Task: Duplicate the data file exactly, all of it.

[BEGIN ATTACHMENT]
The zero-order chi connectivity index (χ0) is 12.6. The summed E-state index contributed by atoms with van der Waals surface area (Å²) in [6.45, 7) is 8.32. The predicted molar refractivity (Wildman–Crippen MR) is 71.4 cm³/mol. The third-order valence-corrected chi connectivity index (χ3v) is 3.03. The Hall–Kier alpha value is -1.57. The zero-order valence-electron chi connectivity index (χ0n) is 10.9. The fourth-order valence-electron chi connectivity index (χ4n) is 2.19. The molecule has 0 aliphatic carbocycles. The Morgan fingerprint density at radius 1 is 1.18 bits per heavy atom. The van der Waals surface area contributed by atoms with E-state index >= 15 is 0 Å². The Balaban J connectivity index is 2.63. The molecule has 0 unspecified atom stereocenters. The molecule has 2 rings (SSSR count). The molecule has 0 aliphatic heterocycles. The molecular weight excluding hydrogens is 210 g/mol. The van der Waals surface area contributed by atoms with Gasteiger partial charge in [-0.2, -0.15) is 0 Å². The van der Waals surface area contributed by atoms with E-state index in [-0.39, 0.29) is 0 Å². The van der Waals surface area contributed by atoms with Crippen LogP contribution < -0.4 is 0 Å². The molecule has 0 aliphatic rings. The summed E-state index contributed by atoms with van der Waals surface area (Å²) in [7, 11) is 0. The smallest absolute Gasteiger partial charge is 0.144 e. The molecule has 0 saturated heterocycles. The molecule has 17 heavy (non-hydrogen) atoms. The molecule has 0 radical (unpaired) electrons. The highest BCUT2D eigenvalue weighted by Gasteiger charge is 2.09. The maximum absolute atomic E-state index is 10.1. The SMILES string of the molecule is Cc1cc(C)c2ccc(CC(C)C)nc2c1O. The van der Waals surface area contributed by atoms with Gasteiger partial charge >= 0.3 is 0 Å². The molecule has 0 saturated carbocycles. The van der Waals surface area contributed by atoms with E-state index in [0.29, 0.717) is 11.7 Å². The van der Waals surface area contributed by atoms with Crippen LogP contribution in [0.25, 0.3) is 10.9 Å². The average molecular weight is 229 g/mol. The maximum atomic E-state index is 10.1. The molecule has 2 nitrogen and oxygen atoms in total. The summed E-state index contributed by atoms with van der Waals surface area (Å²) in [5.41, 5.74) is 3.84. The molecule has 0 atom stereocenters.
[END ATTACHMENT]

The zero-order chi connectivity index (χ0) is 12.6. The summed E-state index contributed by atoms with van der Waals surface area (Å²) in [6.45, 7) is 8.32. The predicted molar refractivity (Wildman–Crippen MR) is 71.4 cm³/mol. The third-order valence-corrected chi connectivity index (χ3v) is 3.03. The Hall–Kier alpha value is -1.57. The zero-order valence-electron chi connectivity index (χ0n) is 10.9. The fourth-order valence-electron chi connectivity index (χ4n) is 2.19. The molecule has 0 aliphatic carbocycles. The Morgan fingerprint density at radius 1 is 1.18 bits per heavy atom. The van der Waals surface area contributed by atoms with E-state index >= 15 is 0 Å². The Balaban J connectivity index is 2.63. The molecule has 0 unspecified atom stereocenters. The molecule has 2 rings (SSSR count). The molecule has 0 aliphatic heterocycles. The molecular weight excluding hydrogens is 210 g/mol. The van der Waals surface area contributed by atoms with Gasteiger partial charge in [-0.2, -0.15) is 0 Å². The van der Waals surface area contributed by atoms with E-state index in [-0.39, 0.29) is 0 Å². The van der Waals surface area contributed by atoms with Crippen LogP contribution < -0.4 is 0 Å². The molecule has 0 aliphatic rings. The summed E-state index contributed by atoms with van der Waals surface area (Å²) in [7, 11) is 0. The smallest absolute Gasteiger partial charge is 0.144 e. The molecule has 0 saturated heterocycles. The molecule has 17 heavy (non-hydrogen) atoms. The molecule has 0 radical (unpaired) electrons. The highest BCUT2D eigenvalue weighted by Gasteiger charge is 2.09. The maximum absolute atomic E-state index is 10.1. The SMILES string of the molecule is Cc1cc(C)c2ccc(CC(C)C)nc2c1O. The van der Waals surface area contributed by atoms with Gasteiger partial charge >= 0.3 is 0 Å². The molecule has 0 saturated carbocycles. The van der Waals surface area contributed by atoms with E-state index in [0.29, 0.717) is 11.7 Å². The van der Waals surface area contributed by atoms with Crippen LogP contribution in [0.25, 0.3) is 10.9 Å². The average molecular weight is 229 g/mol. The maximum atomic E-state index is 10.1. The molecule has 2 nitrogen and oxygen atoms in total. The summed E-state index contributed by atoms with van der Waals surface area (Å²) in [5.41, 5.74) is 3.84. The molecule has 0 atom stereocenters.